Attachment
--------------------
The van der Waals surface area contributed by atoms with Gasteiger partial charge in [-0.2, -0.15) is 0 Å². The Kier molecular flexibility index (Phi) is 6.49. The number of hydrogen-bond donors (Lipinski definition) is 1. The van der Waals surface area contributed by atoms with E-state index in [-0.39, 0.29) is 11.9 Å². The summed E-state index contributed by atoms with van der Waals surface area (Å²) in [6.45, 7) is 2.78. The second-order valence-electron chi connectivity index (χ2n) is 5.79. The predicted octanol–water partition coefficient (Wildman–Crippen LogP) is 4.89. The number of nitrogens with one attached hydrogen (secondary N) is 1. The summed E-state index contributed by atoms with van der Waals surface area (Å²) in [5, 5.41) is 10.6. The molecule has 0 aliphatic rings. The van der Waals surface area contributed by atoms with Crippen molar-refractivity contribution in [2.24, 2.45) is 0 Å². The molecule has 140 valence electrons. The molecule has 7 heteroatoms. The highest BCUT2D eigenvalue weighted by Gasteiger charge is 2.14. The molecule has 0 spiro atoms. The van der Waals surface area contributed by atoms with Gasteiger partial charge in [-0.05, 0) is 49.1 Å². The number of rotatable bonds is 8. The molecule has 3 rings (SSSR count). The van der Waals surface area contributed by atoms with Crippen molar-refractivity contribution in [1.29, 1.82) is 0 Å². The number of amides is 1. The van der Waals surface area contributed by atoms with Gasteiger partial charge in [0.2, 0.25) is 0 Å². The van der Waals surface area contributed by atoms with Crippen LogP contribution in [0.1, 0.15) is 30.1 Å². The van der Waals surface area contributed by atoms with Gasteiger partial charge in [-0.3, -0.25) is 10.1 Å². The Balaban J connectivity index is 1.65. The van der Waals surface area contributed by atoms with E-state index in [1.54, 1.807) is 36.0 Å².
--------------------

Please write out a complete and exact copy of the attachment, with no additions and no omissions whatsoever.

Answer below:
The van der Waals surface area contributed by atoms with Gasteiger partial charge in [-0.2, -0.15) is 0 Å². The Kier molecular flexibility index (Phi) is 6.49. The number of hydrogen-bond donors (Lipinski definition) is 1. The van der Waals surface area contributed by atoms with E-state index in [-0.39, 0.29) is 11.9 Å². The summed E-state index contributed by atoms with van der Waals surface area (Å²) in [6.45, 7) is 2.78. The second-order valence-electron chi connectivity index (χ2n) is 5.79. The predicted octanol–water partition coefficient (Wildman–Crippen LogP) is 4.89. The number of nitrogens with one attached hydrogen (secondary N) is 1. The summed E-state index contributed by atoms with van der Waals surface area (Å²) in [5, 5.41) is 10.6. The molecule has 0 aliphatic rings. The van der Waals surface area contributed by atoms with Crippen molar-refractivity contribution in [2.24, 2.45) is 0 Å². The molecule has 140 valence electrons. The molecule has 7 heteroatoms. The highest BCUT2D eigenvalue weighted by Gasteiger charge is 2.14. The molecule has 0 spiro atoms. The van der Waals surface area contributed by atoms with Gasteiger partial charge in [-0.05, 0) is 49.1 Å². The number of rotatable bonds is 8. The molecule has 3 rings (SSSR count). The van der Waals surface area contributed by atoms with Crippen molar-refractivity contribution in [1.29, 1.82) is 0 Å². The number of amides is 1. The van der Waals surface area contributed by atoms with Gasteiger partial charge in [0.2, 0.25) is 0 Å². The van der Waals surface area contributed by atoms with Crippen LogP contribution in [0.1, 0.15) is 30.1 Å². The van der Waals surface area contributed by atoms with Gasteiger partial charge in [-0.3, -0.25) is 10.1 Å². The Balaban J connectivity index is 1.65. The van der Waals surface area contributed by atoms with E-state index in [1.54, 1.807) is 36.0 Å².